The money was part of President Obama’s Race to the Top initiative, and would have gone to help 33 of the district’s lowest-achieving schools hire more teachers and instructional aides. 

In order to get the money, all UFT needed to do was approve a teacher evaluation system that contained some measurement of student learning. The evaluations would have been used to determine teacher tenure and future employment.

But UFT President Michael Mulgrew insisted that an outside arbitrator be used to decide cases involving teachers who received an unsatisfactory job review.

Schools Chancellor Dennis Walcott said that would only add “a burdensome procedural layer designed to keep ineffective teachers in the classroom,” thus undermining the entire purpose of the reform.

When it was clear late last week that the union would not budge on its demands, New York’s Education Commissioner John King Jr. pulled the plug on the $60 million.

 “The failure to reach agreements on evaluations leaves thousands of students mired in the same education morass,” King told the New York Post. “Until the grown-ups in charge start acting that way, it won’t be a very happy new year for the students.”

Like all teacher unions, the UFT always insists that it has the best interests of children at heart. But not even $60 million earmarked for improving bad schools was enough to persuade the union to beef up teacher accountability standards, which means the students lose on both counts.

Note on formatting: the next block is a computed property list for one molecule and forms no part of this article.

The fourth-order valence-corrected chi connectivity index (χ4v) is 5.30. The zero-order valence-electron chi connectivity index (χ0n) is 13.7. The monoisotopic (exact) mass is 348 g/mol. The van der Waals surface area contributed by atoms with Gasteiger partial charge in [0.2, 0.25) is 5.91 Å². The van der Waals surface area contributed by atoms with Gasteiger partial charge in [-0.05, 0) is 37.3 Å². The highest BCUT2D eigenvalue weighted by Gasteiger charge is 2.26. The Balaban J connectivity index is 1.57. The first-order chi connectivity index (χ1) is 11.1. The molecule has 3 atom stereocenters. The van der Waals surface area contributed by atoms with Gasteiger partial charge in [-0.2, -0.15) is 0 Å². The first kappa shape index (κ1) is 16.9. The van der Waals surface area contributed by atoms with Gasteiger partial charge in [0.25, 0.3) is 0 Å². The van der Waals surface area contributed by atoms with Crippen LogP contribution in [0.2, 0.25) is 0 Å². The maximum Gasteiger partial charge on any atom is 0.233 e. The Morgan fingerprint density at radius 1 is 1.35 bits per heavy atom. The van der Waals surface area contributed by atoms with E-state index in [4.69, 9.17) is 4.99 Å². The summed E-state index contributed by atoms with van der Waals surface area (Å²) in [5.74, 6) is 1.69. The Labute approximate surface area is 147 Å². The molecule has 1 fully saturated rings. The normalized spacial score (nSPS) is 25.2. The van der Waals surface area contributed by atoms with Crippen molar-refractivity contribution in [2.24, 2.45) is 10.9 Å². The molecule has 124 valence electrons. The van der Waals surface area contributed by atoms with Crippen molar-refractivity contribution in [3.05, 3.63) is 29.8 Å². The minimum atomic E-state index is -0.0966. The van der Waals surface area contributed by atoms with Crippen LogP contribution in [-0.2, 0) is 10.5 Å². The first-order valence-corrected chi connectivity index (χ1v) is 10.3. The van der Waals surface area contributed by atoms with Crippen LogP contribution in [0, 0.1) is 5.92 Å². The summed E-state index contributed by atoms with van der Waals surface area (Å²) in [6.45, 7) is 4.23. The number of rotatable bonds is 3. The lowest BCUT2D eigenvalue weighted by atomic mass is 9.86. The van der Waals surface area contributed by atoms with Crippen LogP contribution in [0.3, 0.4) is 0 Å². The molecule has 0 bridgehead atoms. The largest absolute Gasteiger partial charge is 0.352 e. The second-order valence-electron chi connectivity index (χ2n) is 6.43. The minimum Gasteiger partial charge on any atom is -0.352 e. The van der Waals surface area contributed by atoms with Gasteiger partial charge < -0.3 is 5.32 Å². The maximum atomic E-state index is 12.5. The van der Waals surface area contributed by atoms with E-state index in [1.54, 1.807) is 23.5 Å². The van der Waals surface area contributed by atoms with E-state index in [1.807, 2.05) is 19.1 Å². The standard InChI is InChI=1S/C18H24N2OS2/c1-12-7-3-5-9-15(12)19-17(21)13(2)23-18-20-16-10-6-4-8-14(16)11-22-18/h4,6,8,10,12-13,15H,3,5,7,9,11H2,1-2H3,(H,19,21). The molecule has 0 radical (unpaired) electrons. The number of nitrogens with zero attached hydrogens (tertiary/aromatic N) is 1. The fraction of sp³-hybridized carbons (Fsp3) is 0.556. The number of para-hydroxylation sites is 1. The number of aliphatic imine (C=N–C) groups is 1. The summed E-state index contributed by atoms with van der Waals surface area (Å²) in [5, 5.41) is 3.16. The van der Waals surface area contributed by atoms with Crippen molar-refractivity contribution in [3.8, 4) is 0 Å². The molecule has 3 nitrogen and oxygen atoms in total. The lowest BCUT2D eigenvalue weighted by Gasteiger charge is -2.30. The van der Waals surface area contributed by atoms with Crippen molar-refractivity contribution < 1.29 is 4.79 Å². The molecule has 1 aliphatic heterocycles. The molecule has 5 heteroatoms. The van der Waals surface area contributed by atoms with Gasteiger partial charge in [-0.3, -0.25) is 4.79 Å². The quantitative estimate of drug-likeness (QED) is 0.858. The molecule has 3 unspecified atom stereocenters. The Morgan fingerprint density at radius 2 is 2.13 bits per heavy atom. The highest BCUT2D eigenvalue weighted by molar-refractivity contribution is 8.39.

“Actions speak louder than words” might be an old adage, but it certainly applies here.


Pension Abuse: Work a Day, Collect a Few Million

Pension systems of all types and sizes seem to be in some form of financial trouble. And yes, there are various stories of people taking advantage of loopholes to improperly, if not illegally, benefit.

But this is a bad one about teacher union lobbyists who became substitute teachers for a day in order to be in line (based on their lobbyist salaries) for big paydays down the road.

The Education Action Group reported the following:

The Illinois Teachers Retirement System, by the way, is millions of dollars in debt. That means it currently lacks the funds to meet its obligations to real teachers who will retire in the future and genuinely deserve their pensions.